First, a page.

Pacific Street: Inspired by Facts and Love

Some of you know that since I retired two and a half years ago, I’ve been working on a novel inspired by my grandparents’ lives and the discoveries I’ve made about them and their extended families through my genealogy research.  Well, I finally put my “pen” down and decided to call it done.

Amy Gussie and Isadore

My grandparents, Gussie Brotman and Isadore Goldschlager, and me

It’s been an exciting process for me because ever since I learned to read, I’ve wanted to write a novel.  All through my career when I was writing long, boring articles for law journals, I wished that instead I was writing a novel. Novels have been my refuge all my life. I love being transported to different times and places and seeing into the hearts and minds of all kinds of characters.  I just wanted a chance to try to create some characters of my own.  When I retired, I promised myself that I would give it a try.

One friend reprimanded me when I said I was trying to write a novel.  She said, “Don’t say that.  Say you are writing a novel.”  I was and am insecure about the whole thing.  I never took a fiction writing course, participated in a writing workshop, or wrote any fiction at all, not since I wrote stories as a young child. What did I know?

My only sources of information about writing a novel were all the novels I’d read starting when I read Charlotte’s Web by E.B. White when I was eight years old.  That book transported me in ways that changed the way I felt about reading.  I cried so hard (spoiler alert) when Charlotte died.  And she was just a spider! A fictional spider! How had the author made her so real and moved me to care so much?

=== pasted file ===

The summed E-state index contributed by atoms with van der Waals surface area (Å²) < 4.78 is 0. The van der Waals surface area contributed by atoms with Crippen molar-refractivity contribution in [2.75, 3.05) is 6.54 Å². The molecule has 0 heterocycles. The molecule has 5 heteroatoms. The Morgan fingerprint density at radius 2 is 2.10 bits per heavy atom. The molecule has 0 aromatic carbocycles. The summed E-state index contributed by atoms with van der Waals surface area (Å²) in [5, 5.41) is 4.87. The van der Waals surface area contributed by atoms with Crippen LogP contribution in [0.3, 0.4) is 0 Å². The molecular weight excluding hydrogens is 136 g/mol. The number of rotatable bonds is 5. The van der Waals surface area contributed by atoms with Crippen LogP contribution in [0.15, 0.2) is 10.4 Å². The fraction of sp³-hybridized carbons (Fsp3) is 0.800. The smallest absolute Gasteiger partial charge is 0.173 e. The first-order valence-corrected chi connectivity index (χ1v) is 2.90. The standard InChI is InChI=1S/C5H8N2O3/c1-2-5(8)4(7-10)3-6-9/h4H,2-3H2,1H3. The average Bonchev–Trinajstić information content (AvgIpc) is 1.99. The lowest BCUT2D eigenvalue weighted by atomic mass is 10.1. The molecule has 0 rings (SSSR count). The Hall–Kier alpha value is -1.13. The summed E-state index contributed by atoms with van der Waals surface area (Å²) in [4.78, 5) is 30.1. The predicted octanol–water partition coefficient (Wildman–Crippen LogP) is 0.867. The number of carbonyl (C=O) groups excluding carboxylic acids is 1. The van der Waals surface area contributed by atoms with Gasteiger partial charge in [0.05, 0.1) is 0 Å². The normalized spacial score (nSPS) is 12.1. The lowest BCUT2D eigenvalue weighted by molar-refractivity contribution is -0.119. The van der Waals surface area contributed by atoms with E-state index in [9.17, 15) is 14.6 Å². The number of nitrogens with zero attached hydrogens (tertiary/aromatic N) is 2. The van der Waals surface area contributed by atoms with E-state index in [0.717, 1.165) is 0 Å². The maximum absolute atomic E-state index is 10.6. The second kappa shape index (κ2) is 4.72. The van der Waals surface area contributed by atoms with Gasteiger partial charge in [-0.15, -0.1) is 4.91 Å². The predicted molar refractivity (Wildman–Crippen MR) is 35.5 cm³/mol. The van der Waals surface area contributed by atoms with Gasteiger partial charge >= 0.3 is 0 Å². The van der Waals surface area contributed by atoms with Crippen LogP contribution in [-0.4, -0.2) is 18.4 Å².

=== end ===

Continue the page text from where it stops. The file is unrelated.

Charlotte's Web

Charlotte’s Web (Photo credit: Wikipedia)

Now that I’ve written my own novel, I am even more in awe of the many great authors whose books have moved me so deeply. I am humbled by what those authors were able to do with words, and thus I feel presumptuous trying to promote my own book, despite my friend’s reprimand.

But it was a labor of love—love for family and love for the magic of the written word.  I wrote this book for my children and grandchildren so that they would have a taste of what their ancestors’ lives were like. I had lots of help and inspiration from my family and friends, as I acknowledge at the end of the book.  And so despite this aching feeling of insecurity, I do want to share and promote my book so that others will also know the story I’ve created about my grandparents—grounded in fact, but expanded upon by my imagination.

I hope that you will be tempted to read it.  You can find it on Amazon both as a paperback ($6.99) and as a Kindle ebook ($2.99) at

If you do read it, I’d love your feedback.  Thank you!

Rosenzweig Update: Who Signed that Death Certificate?

One of the biggest mysteries I encountered in researching my Rosenzweig cousins was the mystery of Lilly Rosenzweig, the first child of Gustave and Gussie Rosenzweig.  Lilly was my grandfather Isadore Goldschlager’s first cousin.  Lilly had married Toscano Bartolino in 1901 and had had a child William with him, born March 9, 1902.  Then just two years later on April 27, 1904, Toscano had died from kidney disease at age 27, leaving Lilly a twenty year old widow with a two year old child.

Bartolini Rosenzweig marriage certificate

Bartolini Rosenzweig marriage certificate


William Bartolini birth certificate

William Bartolini birth certificate

Toscano Bartolini death certificate

Toscano Bartolini death certificate


Lilly and her son William were living with Gustave and Gussie in 1905, but by 1910, William was no longer living with his mother and grandparents, but was in St. John’s Home for Boys in Brooklyn.

Gustave Rosenzweig family on the 1905 NYS census

Gustave Rosenzweig family on the 1905 NYS census

William Bartolini 1910 at St John's Home, Brooklyn

William Bartolini 1910 at St John’s Home, Brooklyn


Lilly was still living with her parents in 1910 and working as a nurse.  In 1915, William was at a different residential home, but I could not find Lilly at all on the 1915 NYS census nor could I find her anywhere after that.  None of the great-grandchildren of Gustave and Gussie knew what had happened to her, except that they thought she had remarried and moved to New Jersey at some point.  No one knew her married name or whether she had more children.  I was stuck and could not get any further.